From children's notes, a musical partnership

Singer: After exchanging e-mails, Arizona folk artist Eric Hansen visits West Baltimore pupils for a second time.

April 23, 2004|By Liz Bowie | Liz Bowie,SUN STAFF

There is music being made in room 422 this week at Dr. Martin Luther King Jr. Elementary School, and it comes from an unlikely collaboration between the exuberant voices of city second-graders and the songs of a middle-aged Arizona folk singer.

The children learn math to the rhythm of the blues and clap in unison to learn about whole notes, half notes and fractions. They write lyrics and do a little acting.

And by the end of each day, the children find their way to the musician's side, leaning against his shoulder and dancing to his melody.

Music brought together the children and the musician, Eric Hansen, after a friendship born and nurtured in dozens of e-mails that whizzed between Baltimore and Tucson during the fall and winter.

"My house caught on fire," one girl wrote in December. "And I am sad now because my house is burned down. My mother is too because she loved her house and my sister did too. Well I'm sorry for my three cats because they all died."

Hansen wrote back: "I am so happy to hear that you got out of the burning house safely. That must have been very scary. Your Mom sounds like a very strong woman. ... Yes, I love macaroni and pizza. I also love hot fudge sundaes. ... Continue being so brave and strong."

These inner-city children and the stories of their lives have tugged so hard at Hansen that he has flown across the country twice to see them. His first trip was in December, and he is making his second visit, a two-week stay that ends today.

"The kids touched me. They really touched me, so I wanted to be there for them," said Hansen, 47, who has had a varied career that has included acting, teaching and making several CDs of his work. The children began e-mailing him after their teacher played his CDs in class.

He travels around the West in a van, performing at coffeehouses, hospitals, outdoor concerts and prisons.

Although he has never set out to produce children's music, some of Hansen's songs, such as the "Boo Boo Blues," were inspired by teaching children, he said.

And one of his CDs, Nobody Knows, is described as "music for kids of all ages, shapes and sizes."

The singer's gentle manner and music have encouraged quiet and troubled children to sing with passion and learn math without realizing it.

Hansen sings about courage and heroes and friends, themes real to children who have experienced hard times.

Many have a relative in prison, have failed a grade or are living with foster parents, said their teacher, Linda Morris.

On a recent day in Morris' classroom, pupils began to tell Hansen their stories.

The class sang "Hero in the Dark," a Hansen song about unsung heroes.

The refrain is, "So sing this song for the unknown heroes who change the world every day."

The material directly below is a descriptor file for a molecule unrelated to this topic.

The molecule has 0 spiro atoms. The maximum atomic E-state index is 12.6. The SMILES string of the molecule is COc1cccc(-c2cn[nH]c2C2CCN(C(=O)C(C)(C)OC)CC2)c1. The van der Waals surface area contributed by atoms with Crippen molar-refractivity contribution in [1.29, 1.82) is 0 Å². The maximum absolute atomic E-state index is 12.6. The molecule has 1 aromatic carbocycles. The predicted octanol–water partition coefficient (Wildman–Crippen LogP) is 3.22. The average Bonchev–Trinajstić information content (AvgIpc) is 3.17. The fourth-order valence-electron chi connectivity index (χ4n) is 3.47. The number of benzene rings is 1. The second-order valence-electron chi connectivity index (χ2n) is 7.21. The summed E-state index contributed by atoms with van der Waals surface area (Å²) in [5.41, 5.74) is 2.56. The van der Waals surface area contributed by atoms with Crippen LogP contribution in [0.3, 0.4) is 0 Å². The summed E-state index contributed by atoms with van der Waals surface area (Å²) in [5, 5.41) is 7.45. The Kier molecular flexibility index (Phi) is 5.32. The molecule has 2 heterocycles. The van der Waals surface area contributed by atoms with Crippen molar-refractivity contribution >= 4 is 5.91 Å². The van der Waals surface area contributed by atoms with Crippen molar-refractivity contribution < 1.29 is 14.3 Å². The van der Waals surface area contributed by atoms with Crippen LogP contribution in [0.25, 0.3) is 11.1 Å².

Between verses, he asked the children to talk about their heroes.

"My hero is my grandfather because there was a fire in my house. I was the only one in my house, and he went in and saved me," said Angelica Hill.

"My whole family because they take care of me," Malcolm Denton said.

Morris, the second-grade teacher, said she has always incorporated music into learning to motivate and teach her pupils.

"This music is an alternative way to reach them," she said. "It is a great way to teach phonics and vocabulary."

The teacher said she has found that children with behavior problems are more engaged in what they are learning and more obedient when the arts are combined with academics.

Morris met Hansen when she wrote an article about him for the music magazine Dirty Linen.

She began playing his CDs to her class, and the children decided to write to him. With e-mail available in their classroom, they began to write to him individually.

"Somehow the songs spoke to them. They started writing pretty personal stuff," Hansen said.

One child told him about his mother's death, another about how Hansen's song "In Grandpa's Eyes" reminded him of his grandfather.

Hansen wrote back to each child.

"I would try to be really positive. I would try to give them good, strong ideas. They started pouring their hearts out to me through the teacher," he said.

Then one day he got an e-mail from the children with a whimsical notion:

They would take a bus to Arizona to visit him. Their teacher would come, too. And they gave him a long list of items, including cupcakes and salmon cakes, that they wanted him to prepare for a big dinner they would have together.

"I said, `I don't think so,'" Hansen said. He decided to fly to them, spending his money for the December trip. This time, he received a grant to pay the airfare and has combined the visit with several performances in the area.

Working with the children takes a lot of effort because Hansen has a lung disease, alpha-1 antitrypsin deficiency, that has left him with 32 percent lung function. He takes medications to stabilize the disease.

"I have a hard time working with children. It is exhausting," he said.

"It is very sad for me. I wish I was stronger and could work with them more."

During one class, Hansen pulled a shy boy who was having a moment of sadness to the front of the classroom.

Slowly, the boy draped his arm over Hansen's shoulder, and minutes later the boy began to sing.

The rest of the children were singing their hearts out for a song called "True Friends."

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